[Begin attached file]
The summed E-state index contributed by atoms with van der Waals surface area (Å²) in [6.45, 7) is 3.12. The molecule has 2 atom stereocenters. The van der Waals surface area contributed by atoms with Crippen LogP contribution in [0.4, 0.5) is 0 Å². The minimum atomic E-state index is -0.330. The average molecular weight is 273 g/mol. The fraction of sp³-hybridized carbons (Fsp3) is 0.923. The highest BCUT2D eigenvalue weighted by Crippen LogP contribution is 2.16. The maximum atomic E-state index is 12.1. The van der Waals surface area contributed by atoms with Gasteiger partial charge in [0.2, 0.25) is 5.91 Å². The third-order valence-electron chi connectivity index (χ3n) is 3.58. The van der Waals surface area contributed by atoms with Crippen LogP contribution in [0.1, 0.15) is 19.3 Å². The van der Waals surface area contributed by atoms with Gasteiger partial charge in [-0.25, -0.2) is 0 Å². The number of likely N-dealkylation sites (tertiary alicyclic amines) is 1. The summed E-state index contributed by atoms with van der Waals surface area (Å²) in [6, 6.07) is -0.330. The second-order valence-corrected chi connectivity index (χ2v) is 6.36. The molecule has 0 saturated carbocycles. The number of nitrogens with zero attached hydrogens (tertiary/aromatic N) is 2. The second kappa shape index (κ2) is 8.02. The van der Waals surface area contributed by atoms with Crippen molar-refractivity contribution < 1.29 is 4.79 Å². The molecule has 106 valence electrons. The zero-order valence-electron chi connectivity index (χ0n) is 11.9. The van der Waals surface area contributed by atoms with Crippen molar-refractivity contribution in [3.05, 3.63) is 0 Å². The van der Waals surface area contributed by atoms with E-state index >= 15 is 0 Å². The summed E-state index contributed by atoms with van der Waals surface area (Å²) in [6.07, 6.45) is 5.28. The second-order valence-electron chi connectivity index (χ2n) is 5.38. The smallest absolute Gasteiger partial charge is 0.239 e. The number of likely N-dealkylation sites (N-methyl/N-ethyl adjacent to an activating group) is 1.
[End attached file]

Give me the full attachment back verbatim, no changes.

The summed E-state index contributed by atoms with van der Waals surface area (Å²) in [6.45, 7) is 3.12. The molecule has 2 atom stereocenters. The van der Waals surface area contributed by atoms with Crippen LogP contribution in [0.4, 0.5) is 0 Å². The minimum atomic E-state index is -0.330. The average molecular weight is 273 g/mol. The fraction of sp³-hybridized carbons (Fsp3) is 0.923. The highest BCUT2D eigenvalue weighted by Crippen LogP contribution is 2.16. The maximum atomic E-state index is 12.1. The van der Waals surface area contributed by atoms with Gasteiger partial charge in [0.2, 0.25) is 5.91 Å². The third-order valence-electron chi connectivity index (χ3n) is 3.58. The van der Waals surface area contributed by atoms with Crippen LogP contribution in [0.1, 0.15) is 19.3 Å². The van der Waals surface area contributed by atoms with Gasteiger partial charge in [-0.25, -0.2) is 0 Å². The number of likely N-dealkylation sites (tertiary alicyclic amines) is 1. The summed E-state index contributed by atoms with van der Waals surface area (Å²) in [6, 6.07) is -0.330. The second-order valence-corrected chi connectivity index (χ2v) is 6.36. The molecule has 0 saturated carbocycles. The number of nitrogens with zero attached hydrogens (tertiary/aromatic N) is 2. The second kappa shape index (κ2) is 8.02. The van der Waals surface area contributed by atoms with Crippen molar-refractivity contribution < 1.29 is 4.79 Å². The molecule has 106 valence electrons. The zero-order valence-electron chi connectivity index (χ0n) is 11.9. The van der Waals surface area contributed by atoms with Crippen molar-refractivity contribution in [3.05, 3.63) is 0 Å². The van der Waals surface area contributed by atoms with E-state index >= 15 is 0 Å². The summed E-state index contributed by atoms with van der Waals surface area (Å²) in [6.07, 6.45) is 5.28. The second-order valence-electron chi connectivity index (χ2n) is 5.38. The smallest absolute Gasteiger partial charge is 0.239 e. The number of likely N-dealkylation sites (N-methyl/N-ethyl adjacent to an activating group) is 1.